I read with disgust Mark Bowden's apology for torture ("In defense of waterboarding," Dec. 23). I invite him to emigrate elsewhere in the world where such actions are accepted by society. We are America. We won the Cold War with ideas and ideals, not with behaviors used by Nazi Germany, Imperial Japan and Communist Russia.
When discussing torture and pre-emptive war, it is simply not an issue as to what information is obtained; whether or not it is credible; and, yes, even if someone thinks it prevented attacks. This is America, and we do not do pre-emptive wars. Nazis do (Sept. 1, 1939). Imperial Japan does (Dec. 7, 1941). This is America, and we do not do government-sanctioned torture for which we imprisoned, and even executed, people during the Nuremburg trials.
Ronald N. Rubin
I find it fascinating that a list of millionaires managing billions of dollars in assets would come to state government for the relatively paltry sum of $45 million to get a soccer stadium built ("St. Louis and Phila. battle for pro soccer," Dec. 26). I suppose they saw the sweetheart deals that the Eagles and Phillies got and wanted to get aboard the gravy train.
It's time that train comes to a halt. If the stadium would indeed be the "centerpiece of a $500 million complex," then the wealthy investment group should have no trouble spending the money.
Why spend $45 million for something that is used by 18,000 people "15 or 20 times a year" when the same money can be used to improve public facilities that are used by millions of people 365 times a year? It strikes me as a no-brainer, which is probably why state government is battling over it.
The Dec. 24 article, "Unpaid debt dire, likely to worsen," blames subprime mortgages as one factor in the rise of debt delinquencies, and no doubt that is important. But another major factor I see no one mentioning is the flight of good-paying jobs to other countries, decimating the finances of many hard-working people.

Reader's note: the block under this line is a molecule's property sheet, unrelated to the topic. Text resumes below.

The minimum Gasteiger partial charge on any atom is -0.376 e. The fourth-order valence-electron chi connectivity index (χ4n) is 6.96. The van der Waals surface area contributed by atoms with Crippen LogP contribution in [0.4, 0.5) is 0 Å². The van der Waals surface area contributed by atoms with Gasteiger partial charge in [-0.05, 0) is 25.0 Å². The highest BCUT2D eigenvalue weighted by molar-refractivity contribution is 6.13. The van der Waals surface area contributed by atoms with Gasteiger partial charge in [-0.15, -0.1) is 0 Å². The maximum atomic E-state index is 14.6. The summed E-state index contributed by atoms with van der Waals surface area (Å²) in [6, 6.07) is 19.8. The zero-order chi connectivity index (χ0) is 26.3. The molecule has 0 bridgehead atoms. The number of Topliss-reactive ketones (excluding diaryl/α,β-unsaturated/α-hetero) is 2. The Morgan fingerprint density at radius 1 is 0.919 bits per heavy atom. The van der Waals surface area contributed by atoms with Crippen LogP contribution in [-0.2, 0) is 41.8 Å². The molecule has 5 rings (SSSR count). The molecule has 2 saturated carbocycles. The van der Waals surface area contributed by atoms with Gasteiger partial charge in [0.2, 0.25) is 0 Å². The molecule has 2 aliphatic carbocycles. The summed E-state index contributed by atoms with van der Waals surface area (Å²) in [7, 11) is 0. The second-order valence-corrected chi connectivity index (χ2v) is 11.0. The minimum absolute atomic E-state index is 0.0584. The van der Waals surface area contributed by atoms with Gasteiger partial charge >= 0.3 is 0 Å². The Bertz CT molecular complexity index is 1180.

Did it never occur to those companies that people making half their former union wages are not going to be able to sustain the economy those same companies are depending on, especially with prices going up for such necessities as food, heating oil and gasoline? And with credit card interest rates as high as 36 percent? (I thought that kind of usury went out with Charles Dickens.)
Are none of those CEOs and economists thinking beyond next quarter's profit reports when they make those decisions? Don't they have any idea of the world other people are living in?
I believe it is time for The Inquirer to cease publishing the cartoons of Glenn McCoy. The Dec. 22 outrage attacking Al Gore for no good reason was beyond any bounds of decency.
I applaud the policy of The Inquirer of showing varying points of view in editorial cartoons, but surely there must be conservative cartoonists out there who do not sink to the deepest levels of slander and deceit as McCoy. Do your readers a real favor and give us truly humorous, even biting cartoons, of all political stripes, but don't publish the obscenities of McCoy.
It boggles the mind that we can spend billions to rebuild Pakistan, Gaza, the West Bank, etc., and can't rebuild New Orleans and environs, which remain in dire straits.